Capt. Ray Parker signaled to the deck hand to lift the vehicle ramp. With that, and a toot on the horn, the nation’s first all-electric passenger/vehicle ferry slipped its mooring in Camden, Ala., and entered the Alabama River.
The 95-by-42-foot Gee’s Bend Ferry was built in 2004 with John Deere diesel propulsion. Since 2006, the ferry has been managed and operated by Hornblower Marine Services (HMS). It can accommodate 15 vehicles and up to 132 passengers.
In 2015, HMS, Glosten naval architects and the Alabama Department of Transportation, partially funded by a grant from the U.S. Environmental Protection Agency, studied the feasibility of converting the vessel to electric propulsion. Glosten then developed the detailed design for the conversion that was undertaken by Master Marine Inc. of Bayou La Batre, Ala.
Sean Caughlan, a senior marine engineer with Glosten, said there are currently no federal regulations for vessels powered by lithium-ion batteries, which meant that designers and the Coast Guard had to establish a regulatory framework.
Capt. Ray Parker mans the helm of the ferry on an afternoon run. Recharging stations at the vessel’s two destinations provide electrical power.
“The Coast Guard was very good to work with and provided a guidance letter back in early 2016, which we used as a basis throughout the design and certification process,” he said. The collaboration continued right up until the time the converted ferry entered service in early 2019.
The ferry was gutted and all of the machinery removed to make way for the electric system supplied by American Traction Systems (ATS) of Fort Myers, Fla. The integration of all of the elements was conducted by Marine Interface of East Northport, N.Y.
“Determining the size and capacity of the batteries was a challenge that needed to balance cost, size and recharge frequency without compromising safety or straining operations,” Caughlan said. The numbers added up, and the battery banks — supplied by Spear Power Systems of Grandview, Mo. — have proven to work well with the operating and recharging schedule of the ferry.
The four Baldor electric motors with Walter gearboxes have plenty of space, compared to their two diesel predecessors, in the low engine room. Each electric motor produces 150 horsepower at 1,800 rpm. Service speed is 8 knots.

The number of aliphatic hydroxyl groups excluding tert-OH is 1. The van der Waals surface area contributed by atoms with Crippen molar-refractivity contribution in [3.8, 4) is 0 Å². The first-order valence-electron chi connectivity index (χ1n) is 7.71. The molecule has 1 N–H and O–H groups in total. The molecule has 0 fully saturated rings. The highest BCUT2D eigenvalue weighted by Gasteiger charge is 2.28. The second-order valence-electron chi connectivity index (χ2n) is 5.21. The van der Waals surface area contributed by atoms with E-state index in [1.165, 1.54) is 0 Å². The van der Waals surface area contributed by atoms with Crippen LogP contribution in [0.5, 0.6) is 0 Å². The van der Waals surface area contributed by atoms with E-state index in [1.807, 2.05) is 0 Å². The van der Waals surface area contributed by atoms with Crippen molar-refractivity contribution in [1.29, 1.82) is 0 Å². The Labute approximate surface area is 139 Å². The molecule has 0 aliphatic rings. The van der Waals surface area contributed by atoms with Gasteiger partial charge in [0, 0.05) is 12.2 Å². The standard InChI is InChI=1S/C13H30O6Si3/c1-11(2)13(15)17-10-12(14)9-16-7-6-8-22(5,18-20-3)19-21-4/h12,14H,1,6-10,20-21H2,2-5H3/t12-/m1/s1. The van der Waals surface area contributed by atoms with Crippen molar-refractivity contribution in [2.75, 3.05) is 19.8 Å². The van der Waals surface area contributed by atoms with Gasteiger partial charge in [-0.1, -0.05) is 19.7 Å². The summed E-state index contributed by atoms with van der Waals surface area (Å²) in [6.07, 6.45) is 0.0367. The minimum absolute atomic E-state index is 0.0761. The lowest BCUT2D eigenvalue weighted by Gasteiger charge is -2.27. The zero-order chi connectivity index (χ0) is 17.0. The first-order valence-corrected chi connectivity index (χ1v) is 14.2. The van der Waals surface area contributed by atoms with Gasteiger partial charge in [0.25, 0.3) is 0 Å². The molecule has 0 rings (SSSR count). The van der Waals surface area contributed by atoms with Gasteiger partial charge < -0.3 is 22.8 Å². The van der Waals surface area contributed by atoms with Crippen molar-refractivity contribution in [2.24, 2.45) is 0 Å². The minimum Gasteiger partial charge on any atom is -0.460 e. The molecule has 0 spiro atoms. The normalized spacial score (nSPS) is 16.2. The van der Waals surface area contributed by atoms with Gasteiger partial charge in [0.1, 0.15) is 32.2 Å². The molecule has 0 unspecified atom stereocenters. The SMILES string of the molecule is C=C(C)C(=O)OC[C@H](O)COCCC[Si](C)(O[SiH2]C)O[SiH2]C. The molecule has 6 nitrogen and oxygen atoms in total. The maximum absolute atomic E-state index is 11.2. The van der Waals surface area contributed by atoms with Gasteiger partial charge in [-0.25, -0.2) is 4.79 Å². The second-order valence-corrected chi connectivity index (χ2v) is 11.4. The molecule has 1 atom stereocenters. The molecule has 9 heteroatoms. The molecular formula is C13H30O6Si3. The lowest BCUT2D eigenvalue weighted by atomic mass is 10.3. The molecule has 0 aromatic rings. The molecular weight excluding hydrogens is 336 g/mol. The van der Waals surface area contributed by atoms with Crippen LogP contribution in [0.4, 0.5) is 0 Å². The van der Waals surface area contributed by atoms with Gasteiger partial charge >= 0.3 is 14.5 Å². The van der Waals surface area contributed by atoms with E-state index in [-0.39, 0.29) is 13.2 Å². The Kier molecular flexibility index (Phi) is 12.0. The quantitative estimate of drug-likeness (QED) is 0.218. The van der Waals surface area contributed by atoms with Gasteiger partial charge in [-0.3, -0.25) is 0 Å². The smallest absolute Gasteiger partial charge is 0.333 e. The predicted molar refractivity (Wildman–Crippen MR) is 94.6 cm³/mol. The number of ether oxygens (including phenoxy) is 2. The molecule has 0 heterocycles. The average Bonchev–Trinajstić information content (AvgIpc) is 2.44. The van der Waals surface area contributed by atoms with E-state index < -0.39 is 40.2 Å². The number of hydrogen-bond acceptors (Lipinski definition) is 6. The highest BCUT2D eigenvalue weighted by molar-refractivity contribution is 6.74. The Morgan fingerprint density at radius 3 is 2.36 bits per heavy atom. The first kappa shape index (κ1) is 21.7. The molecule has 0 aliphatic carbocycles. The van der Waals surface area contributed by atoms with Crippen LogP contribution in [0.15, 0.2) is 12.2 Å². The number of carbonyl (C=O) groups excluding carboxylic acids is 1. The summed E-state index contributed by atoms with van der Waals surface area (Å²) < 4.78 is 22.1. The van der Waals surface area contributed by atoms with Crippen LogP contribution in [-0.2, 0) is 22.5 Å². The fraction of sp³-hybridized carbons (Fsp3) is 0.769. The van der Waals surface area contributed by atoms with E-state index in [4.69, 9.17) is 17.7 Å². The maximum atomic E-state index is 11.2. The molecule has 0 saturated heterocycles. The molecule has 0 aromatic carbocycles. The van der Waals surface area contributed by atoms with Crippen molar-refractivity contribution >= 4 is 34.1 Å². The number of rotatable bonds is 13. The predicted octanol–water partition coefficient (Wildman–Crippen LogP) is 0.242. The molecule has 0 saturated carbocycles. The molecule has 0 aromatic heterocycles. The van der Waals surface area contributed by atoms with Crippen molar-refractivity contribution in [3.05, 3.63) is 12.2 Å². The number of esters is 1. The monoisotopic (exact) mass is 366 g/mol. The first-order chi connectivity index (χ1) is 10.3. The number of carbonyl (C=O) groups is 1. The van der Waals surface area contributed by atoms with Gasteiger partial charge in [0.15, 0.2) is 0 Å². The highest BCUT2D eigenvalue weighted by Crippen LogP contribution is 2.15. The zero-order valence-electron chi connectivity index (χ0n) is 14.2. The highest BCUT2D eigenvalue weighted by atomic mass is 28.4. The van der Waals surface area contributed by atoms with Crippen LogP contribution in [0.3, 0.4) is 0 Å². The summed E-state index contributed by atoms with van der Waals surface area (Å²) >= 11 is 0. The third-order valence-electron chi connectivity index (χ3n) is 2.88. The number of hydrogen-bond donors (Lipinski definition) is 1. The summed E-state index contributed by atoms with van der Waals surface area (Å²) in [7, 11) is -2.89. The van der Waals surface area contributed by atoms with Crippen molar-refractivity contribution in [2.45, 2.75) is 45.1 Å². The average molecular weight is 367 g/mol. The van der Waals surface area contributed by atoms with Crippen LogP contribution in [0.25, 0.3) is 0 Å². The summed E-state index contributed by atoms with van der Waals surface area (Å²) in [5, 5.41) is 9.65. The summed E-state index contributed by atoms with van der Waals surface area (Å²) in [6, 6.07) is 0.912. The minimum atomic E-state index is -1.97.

Deck hand Vondale McGraw directs commuters bound for Camden, Ala., at the Gee’s Bend dock.
The ATS propulsion rack converts AC shore power to DC power feeding two battery banks, which are located in deckhouses port and starboard. Each bank drives two motors, providing redundancy in the event of equipment failure. There are charging stations at both ferry terminals, one in Camden and the other 1.7 miles downriver in Gee’s Bend, also known as Boykin.
“This project is significant because it opens this technology up for the U.S. maritime industry,” said Tim Aguirre, general manager of HMS Ferries Alabama. “Of course not everyone was able or wanted to switch to electric cars when first introduced, and the same gradual acceptance and application should probably be expected with electric vessels as the science matures. ALDOT, HMS Ferries and the EPA are proud that we have been able to demonstrate that this technology can work on Gee’s Bend Ferry, and are excited to explore the next phase of powering the ferry from a solar-powered microgrid.”
Battery banks are located in deckhouses port and starboard on the ferry. Each bank consists of two strings of six batteries.
Four Baldor electric motors coupled to Walter gearboxes, provide a total of 600 horsepower at 1,800 rpm.
Gee’s Bend Ferry specifications
|Owner/operator: Hornblower Marine Services, Dauphin Island, Ala./Alabama Department of Transportation, Mobile, Ala.
Designer: Glosten, Seattle, Wash.
Conversion shipyard: Master Marine Inc., Bayou La Batre, Ala.
Integrator: Marine Interface, East Northport, N.Y.
Dimensions: L: 95’ B: 42’ D: 3’
Crew size: Two
• (4) Baldor IDDRPM281504 150-hp electric motors
• Walter RO-61 gearboxes, 3:1 reduction
• American Traction Systems components
• Spear Power Systems batteries